VivaSight Double Lumen Endotracheal Tube

As a cardiothoracic anesthesiologist, lung isolation (selectively ventilating only one lung) is an important technique I utilize for surgeries ranging from pneumonectomies and video-assisted thoracoscopic surgeries to minimally-invasive left ventricular assist device (LVAD) implantation. Furthermore as an intensivist, it’s a procedure that can protect a healthy lung from contralateral pathology (ie, pulmonary hemorrhage, necrotizing pneumonia, etc.)

The double lumen endotracheal tube (DLT) is considered the “gold standard” to perform lung isolation. After the airway is secured, each lung can be selectively ventilated through a tracheal and bronchial lumen. However, this relies on the DLT being appropriately positioned under bronchoscopic visualization. When we position patients for surgery (ie, lateral decubitus), these tubes can migrate necessitating additional bronchoscopy for repositioning.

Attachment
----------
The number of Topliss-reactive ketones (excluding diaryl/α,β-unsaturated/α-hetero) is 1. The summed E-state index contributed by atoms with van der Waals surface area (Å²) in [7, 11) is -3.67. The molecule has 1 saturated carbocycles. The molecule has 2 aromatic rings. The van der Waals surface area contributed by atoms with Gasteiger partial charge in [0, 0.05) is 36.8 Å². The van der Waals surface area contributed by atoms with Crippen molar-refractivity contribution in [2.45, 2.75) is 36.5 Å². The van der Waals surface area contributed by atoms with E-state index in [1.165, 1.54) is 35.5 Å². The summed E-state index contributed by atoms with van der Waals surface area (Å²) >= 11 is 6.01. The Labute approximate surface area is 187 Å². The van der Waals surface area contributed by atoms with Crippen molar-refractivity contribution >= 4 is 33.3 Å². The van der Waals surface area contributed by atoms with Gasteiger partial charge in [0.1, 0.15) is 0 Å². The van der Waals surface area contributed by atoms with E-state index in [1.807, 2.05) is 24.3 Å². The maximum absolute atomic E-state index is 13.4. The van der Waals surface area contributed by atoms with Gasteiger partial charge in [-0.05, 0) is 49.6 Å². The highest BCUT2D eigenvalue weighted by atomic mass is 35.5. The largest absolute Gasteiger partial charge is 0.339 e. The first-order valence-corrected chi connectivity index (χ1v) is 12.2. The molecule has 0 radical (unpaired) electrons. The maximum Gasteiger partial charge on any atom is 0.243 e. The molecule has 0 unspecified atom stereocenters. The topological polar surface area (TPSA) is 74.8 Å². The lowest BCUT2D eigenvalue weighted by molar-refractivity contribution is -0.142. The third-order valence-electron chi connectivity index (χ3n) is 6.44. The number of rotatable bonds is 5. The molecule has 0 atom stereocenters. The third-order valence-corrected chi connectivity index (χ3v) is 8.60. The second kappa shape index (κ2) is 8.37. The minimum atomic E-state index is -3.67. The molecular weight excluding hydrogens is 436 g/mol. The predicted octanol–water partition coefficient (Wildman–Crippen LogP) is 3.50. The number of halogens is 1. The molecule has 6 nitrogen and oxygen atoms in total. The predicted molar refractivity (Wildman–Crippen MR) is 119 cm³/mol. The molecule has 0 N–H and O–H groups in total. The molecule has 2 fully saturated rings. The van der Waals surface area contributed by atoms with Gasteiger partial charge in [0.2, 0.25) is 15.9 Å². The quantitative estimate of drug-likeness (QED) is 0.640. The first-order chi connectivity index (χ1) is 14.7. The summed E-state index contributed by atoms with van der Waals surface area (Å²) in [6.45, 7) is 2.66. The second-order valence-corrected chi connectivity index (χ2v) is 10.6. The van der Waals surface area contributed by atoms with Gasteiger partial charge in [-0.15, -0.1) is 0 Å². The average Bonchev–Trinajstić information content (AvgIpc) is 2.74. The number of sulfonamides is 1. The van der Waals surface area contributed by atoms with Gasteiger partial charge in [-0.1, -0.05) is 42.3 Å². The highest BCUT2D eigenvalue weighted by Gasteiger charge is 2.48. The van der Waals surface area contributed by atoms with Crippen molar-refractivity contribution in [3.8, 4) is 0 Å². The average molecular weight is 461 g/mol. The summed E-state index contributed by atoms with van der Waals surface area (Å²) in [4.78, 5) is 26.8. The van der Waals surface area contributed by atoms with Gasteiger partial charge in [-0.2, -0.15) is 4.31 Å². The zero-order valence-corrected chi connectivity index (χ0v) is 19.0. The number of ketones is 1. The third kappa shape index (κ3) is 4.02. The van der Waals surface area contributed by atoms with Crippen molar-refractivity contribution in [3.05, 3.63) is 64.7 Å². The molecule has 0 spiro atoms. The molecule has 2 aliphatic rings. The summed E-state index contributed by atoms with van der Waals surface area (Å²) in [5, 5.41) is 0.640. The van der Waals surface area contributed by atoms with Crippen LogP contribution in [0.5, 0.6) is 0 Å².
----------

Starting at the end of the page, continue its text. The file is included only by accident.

VivaSight-DL (left-sided) positioned appropriately under built-in camera (top left image). VivaSight-DL labeled (remainder of image)

The VivaSight-DL is a special DLT containing a built in high resolution camera to facilitate tube placement and real-time monitoring of its location constantly throughout surgery. In the top left portion of the image, the built-in camera was used to guide the blue bronchial cuff into the left mainstem (this was a left-sided DLT). If secretions deposit on this camera, air or fluid can be injected into the flush port to clear them. Otherwise, the rest of the components are identical to traditional double-lumen tubes with the key exception being how the lung is actually isolated. The VivaSight-DL comes with a ventilator circuit Y-adapter that allows the anesthesiologist to turn off airflow through a particular lumen using a rotator. I still like to use a traditional cross clamp though! 😉

Drop me a comment below with questions! 🙂

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